Volume: 5 Number: 141_friday
December 17, 2004
A Conversation with William E. Kirwan
By MARK R. CHESHIRE
Editor in Chief of the Daily Record
Copied with Permission of The Daily Record
As head of Maryland’s 13 public universities and
research centers, William E. Kirwan has had the unenviable job in
recent years of balancing the higher education system’s financial
books amid dramatic state funding cuts and equally dramatic
increases in enrollment and costs.
He’s done so by cutting thousands
of jobs and hiking tuition, among other things. But despite these
big and painful changes, financial trouble still looms ahead for
Kirwan and the University System of Maryland, which he leads as
To remain the powerful economic
engine it is, the system needs more help from the state, Kirwan said
this week during an exclusive interview with The Daily Record. Even
if you don’t have children headed for a Maryland college, the future
of these schools, Kirwan makes clear, matters to you more than you
Address the changing role of
higher education relative to our changing economy.
Photo by Eric
… What I think has become pretty clear in people’s
minds — not just in Maryland, but across the country — is the
importance of higher education in the world we’re going to be living
in. When I was growing up, there used to be two paths one could
follow. You could get a high school degree, go work in some sort of
manufacturing job, make a darn good salary, have a good quality of
life and live happily ever after. Or you could go to college and
follow some professional path.
That first path is increasingly not an option for
young people. Point one is: There is this general understanding that
if a person, region or state is going to be successful, then there
have got to be opportunities for people to go to college.
The second thing is we don’t have the traditional
manufacturing jobs to the extent we did. Just look at what happened
in Baltimore with the closing of the General Motors plant. That’s
just an exhibit of a national decline in tradition manufacturing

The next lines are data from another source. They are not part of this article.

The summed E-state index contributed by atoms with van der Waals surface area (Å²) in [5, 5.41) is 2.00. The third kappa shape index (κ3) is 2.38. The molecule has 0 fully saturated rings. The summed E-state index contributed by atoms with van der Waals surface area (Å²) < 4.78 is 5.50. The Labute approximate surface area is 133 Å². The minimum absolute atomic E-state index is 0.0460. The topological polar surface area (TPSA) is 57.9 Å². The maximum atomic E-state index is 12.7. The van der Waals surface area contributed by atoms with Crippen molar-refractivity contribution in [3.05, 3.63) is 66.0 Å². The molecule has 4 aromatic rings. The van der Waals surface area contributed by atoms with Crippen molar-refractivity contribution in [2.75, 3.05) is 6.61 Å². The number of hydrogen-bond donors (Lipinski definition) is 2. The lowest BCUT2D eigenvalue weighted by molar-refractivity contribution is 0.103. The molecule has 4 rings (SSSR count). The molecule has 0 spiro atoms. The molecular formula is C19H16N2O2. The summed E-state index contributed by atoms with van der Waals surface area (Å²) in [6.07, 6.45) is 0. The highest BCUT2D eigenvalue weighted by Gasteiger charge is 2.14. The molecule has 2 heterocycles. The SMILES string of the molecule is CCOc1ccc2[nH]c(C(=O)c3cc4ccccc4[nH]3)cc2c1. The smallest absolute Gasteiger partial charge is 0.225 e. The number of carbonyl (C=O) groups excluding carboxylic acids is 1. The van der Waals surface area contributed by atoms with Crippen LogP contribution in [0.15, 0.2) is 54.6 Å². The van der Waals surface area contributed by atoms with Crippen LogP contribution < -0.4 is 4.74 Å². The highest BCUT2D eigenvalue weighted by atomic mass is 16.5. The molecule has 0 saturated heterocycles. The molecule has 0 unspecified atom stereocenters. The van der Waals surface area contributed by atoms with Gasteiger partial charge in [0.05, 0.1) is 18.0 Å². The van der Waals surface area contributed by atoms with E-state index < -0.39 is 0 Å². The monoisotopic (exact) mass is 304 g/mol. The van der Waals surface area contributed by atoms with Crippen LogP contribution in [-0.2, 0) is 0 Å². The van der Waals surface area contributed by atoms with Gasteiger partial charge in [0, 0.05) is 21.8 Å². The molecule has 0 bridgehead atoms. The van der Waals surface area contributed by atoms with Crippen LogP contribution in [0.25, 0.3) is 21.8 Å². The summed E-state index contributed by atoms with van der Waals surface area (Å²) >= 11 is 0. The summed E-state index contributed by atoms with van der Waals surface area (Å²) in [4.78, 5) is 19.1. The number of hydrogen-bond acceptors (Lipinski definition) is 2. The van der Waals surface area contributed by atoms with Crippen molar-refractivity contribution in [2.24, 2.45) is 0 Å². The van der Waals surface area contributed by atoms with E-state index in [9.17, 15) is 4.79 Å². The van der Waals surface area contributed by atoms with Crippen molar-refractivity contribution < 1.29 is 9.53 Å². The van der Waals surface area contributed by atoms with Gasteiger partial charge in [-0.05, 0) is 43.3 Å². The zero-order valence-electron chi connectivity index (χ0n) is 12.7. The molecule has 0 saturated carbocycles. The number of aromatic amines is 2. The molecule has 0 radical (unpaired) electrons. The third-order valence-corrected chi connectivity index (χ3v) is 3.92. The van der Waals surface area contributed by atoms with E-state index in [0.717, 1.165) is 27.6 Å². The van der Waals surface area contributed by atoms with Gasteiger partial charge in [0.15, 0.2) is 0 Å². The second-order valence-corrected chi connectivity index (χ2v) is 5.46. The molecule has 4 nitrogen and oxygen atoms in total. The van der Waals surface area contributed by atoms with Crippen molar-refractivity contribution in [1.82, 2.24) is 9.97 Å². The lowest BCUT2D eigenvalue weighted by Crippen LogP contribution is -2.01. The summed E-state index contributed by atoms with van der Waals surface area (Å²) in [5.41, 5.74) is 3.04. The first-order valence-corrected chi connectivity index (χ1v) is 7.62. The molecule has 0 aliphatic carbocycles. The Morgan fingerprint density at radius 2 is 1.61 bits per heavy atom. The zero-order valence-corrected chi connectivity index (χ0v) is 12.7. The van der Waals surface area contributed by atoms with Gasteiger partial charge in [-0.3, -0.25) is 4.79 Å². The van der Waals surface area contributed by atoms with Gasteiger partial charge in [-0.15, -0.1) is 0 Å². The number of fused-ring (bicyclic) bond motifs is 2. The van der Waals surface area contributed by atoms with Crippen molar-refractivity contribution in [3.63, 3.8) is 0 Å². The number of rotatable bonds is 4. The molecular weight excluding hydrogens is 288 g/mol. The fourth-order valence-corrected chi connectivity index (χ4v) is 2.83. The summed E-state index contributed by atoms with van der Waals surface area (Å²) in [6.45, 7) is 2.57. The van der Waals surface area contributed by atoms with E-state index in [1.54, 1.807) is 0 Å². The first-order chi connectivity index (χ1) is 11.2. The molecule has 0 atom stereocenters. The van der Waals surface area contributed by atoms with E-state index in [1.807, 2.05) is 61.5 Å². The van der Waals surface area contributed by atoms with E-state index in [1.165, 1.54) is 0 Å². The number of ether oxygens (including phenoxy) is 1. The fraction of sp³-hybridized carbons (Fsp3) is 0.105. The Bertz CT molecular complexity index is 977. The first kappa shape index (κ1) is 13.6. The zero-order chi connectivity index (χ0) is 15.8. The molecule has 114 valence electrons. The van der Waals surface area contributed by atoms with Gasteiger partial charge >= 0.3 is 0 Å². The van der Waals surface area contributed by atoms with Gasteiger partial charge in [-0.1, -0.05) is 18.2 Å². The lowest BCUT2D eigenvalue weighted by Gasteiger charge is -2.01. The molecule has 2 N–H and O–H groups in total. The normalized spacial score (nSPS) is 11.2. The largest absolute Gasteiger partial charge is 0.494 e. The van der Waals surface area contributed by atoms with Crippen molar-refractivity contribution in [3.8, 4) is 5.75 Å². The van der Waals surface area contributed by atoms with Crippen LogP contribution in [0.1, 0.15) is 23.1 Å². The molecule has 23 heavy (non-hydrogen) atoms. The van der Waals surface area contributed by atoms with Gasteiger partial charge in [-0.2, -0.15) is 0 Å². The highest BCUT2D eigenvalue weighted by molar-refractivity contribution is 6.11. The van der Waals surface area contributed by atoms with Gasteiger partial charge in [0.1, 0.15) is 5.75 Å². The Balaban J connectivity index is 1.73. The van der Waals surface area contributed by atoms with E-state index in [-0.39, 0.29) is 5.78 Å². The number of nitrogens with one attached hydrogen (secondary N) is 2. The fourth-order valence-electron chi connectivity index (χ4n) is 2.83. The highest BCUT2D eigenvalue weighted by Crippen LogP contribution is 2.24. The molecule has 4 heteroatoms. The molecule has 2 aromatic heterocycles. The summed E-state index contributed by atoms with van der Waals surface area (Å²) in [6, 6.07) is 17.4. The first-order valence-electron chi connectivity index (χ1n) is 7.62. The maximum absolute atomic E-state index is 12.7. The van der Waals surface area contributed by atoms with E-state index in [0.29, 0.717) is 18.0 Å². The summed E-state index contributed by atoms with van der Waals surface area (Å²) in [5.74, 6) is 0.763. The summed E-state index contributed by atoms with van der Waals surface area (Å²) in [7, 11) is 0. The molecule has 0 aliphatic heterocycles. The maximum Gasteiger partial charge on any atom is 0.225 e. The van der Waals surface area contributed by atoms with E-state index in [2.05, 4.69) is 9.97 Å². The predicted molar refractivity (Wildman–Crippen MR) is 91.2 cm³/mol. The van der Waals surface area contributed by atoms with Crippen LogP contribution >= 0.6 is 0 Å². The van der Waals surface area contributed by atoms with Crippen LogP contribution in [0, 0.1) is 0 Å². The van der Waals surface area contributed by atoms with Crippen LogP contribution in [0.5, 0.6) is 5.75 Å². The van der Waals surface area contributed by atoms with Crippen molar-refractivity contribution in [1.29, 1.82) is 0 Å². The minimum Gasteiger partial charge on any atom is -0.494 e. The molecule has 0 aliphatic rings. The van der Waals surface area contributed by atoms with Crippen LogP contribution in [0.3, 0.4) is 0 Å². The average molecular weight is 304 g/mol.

The other thing is the U.S. niche in the world of
today and tomorrow is value added through knowledge and creativity
and innovation. The role of universities in fueling that spirit has
become a very important dynamic in our society. It’s not surprising
that when you look at those regions in the country that are
successful, they are … in the presence of high-quality universities.
That’s a pattern.
After spending 34 years here in Maryland, I went to
Ohio for four years before coming back to Maryland. The experience
in Ohio is [shared] by a lot of the Midwest. They are really in deep
economic trouble because their economy is built on the old-line
manufacturing. They really haven’t developed a knowledge economy, as
we see in many states along the East Coast and West Coast and to
some extent in the South.
Any time we talk about higher education and what’s
happening with higher education, we have to recognize that its role
in society has never been as important as it is right now. Quite
frankly, as important as it is now, it’s only going to increase as
we go forward.
What about Maryland and these
Maryland is blessed. We have developed what I call a
winning hand. Maybe people will find this surprising, but we have
the most educated work force in America — the highest percentage of
bachelor’s degrees, the highest percentage of professional degrees.
We are No. 1 in the nation in [research and development]
expenditures per capita. … Amazingly, we’re No. 2 in actual volume
of R&D. In this knowledge age where creativity and innovation
are the drivers, Maryland has been sitting pretty.
But I’m very worried that we could be on the verge of
losing our competitive edge, basically for two reasons. First of
all, because of the state’s economy and the absence of any agreement
on revenue, the state has not been able to sustain its investments
in higher education. We were cut a few years ago. We lost 14 percent
of our general fund support. We’ve recouped a little of that since
then. We’re 12.5 percent down from our high point in 2002.
On top of this challenge, we’re at the leading edge of
enrollment surge in our state. It’s the so-called baby boom
echo. Now this is uneven across the country. Maryland is one of
those states that will see a great impact from the echo. We
anticipate during the next eight or nine years an increase of
between 25 percent and 30 percent in enrollment demand — Marylanders
wanting to come to our schools.
We are well positioned right now. But we are, I think,
at risk of impacting the quality of our institutions by the
inability to invest in them, by compromising access and
affordability because of the consequent increases in tuition that
We’ve raised tuition — and I’m not proud of this —